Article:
How to Give Thai Acupressure?

Published: Jun 30, 2024 | Revised: Jul 14, 2024
Edited by: Marce Ferreira

Thai Acupressure on the lower leg

© Image by Depositphotos

In this post, we’ll discuss the various acupressure techniques that are used in Thai Massage and how exactly to give Thai Acupressure, the latter typically being part of a therapeutic Thai Massage session.

Thai Acupressure is mostly given on acupressure points that lie along the Sib Sen Energy Lines. The majority of these pressure points can be found on soft body tissues. You’ll predominantly find them between muscles, around joints, along nerves, next to bones, although likewise in depressions or openings in or between bones (the latter notably at the extremities and in the facial and cranial area).

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As a rule, injuries or hyper-sensitive areas of the body will be skipped. There are also some acupressure points that are vulnerable or very sensitive (such as certain locations in the face or neck), and which should only be pressed lightly and of short duration.

Mind that Traditional Thai Massage is usually given over the clothing of the receiver (and without the use of oils or creams), and this also counts for applying acupressure. Even so, Thai Acupressure can also be given directly on the unclothed body.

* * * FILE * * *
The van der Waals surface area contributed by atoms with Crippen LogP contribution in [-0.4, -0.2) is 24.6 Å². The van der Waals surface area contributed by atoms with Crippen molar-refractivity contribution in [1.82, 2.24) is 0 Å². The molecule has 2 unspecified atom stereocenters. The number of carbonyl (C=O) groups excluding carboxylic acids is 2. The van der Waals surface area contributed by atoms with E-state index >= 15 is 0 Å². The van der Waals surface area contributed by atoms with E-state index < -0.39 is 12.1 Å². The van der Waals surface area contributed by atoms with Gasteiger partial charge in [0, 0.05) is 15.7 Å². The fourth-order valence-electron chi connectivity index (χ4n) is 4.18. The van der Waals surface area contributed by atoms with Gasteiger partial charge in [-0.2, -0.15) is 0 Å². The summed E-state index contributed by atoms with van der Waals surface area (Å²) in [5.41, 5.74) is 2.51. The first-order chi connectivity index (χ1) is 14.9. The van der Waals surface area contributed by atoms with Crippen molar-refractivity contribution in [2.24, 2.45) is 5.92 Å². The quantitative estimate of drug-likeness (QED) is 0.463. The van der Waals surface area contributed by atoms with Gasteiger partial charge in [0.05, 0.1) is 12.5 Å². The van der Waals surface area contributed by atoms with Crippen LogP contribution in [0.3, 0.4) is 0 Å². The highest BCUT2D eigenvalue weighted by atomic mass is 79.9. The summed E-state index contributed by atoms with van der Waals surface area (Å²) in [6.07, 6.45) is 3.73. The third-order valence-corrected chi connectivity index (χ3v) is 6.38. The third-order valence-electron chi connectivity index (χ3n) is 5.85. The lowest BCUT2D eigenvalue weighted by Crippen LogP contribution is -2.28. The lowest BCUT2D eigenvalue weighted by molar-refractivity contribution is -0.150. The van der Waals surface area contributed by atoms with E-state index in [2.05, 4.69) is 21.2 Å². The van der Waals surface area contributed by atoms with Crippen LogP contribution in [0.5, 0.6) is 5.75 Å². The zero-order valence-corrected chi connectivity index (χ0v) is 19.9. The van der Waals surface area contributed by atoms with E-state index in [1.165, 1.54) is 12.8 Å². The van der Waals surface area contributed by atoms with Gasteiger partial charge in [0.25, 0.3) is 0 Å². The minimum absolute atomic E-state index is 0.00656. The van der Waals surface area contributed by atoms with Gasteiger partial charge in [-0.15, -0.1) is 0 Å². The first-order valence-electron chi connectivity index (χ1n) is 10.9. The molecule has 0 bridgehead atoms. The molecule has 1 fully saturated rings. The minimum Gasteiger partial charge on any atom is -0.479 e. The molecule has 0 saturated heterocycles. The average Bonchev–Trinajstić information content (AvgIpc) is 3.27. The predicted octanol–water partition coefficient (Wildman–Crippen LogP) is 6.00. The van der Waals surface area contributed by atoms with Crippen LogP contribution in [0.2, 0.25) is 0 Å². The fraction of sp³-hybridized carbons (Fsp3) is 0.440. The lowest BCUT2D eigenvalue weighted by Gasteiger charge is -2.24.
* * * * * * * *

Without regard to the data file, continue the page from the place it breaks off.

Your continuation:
Thai Acupressure is often applied with the fingers, usually with the thumbs, but it can also be given by using other body parts such as the hand palms, knuckles, elbows, feet, heels, or knees. In addition, specific tools may be used to give acupressure, such as wooden sticks, stones, and herbal compresses.

What body part, tool, or device the therapist uses to apply acupressure depends on several factors, which may include how precise acupressure needs to be on a given acupressure point (also called acupoint), the abilities and skills of the therapist, how deep or how strong one needs to manipulate the receiver’s body or the acupressure points in question, and the specific body parts or areas of the receiver that are manipulated.

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In general, the pad of the thumb is used to apply pressure on a given acupoint. Nevertheless, Thai Massage therapists can use their thumbs in quite a few ways:

  • For instance, pressure can be applied in a perpendicular fashion in relation to the surface of the skin or rather from out an angle (the perpendicular technique supplies more pressure),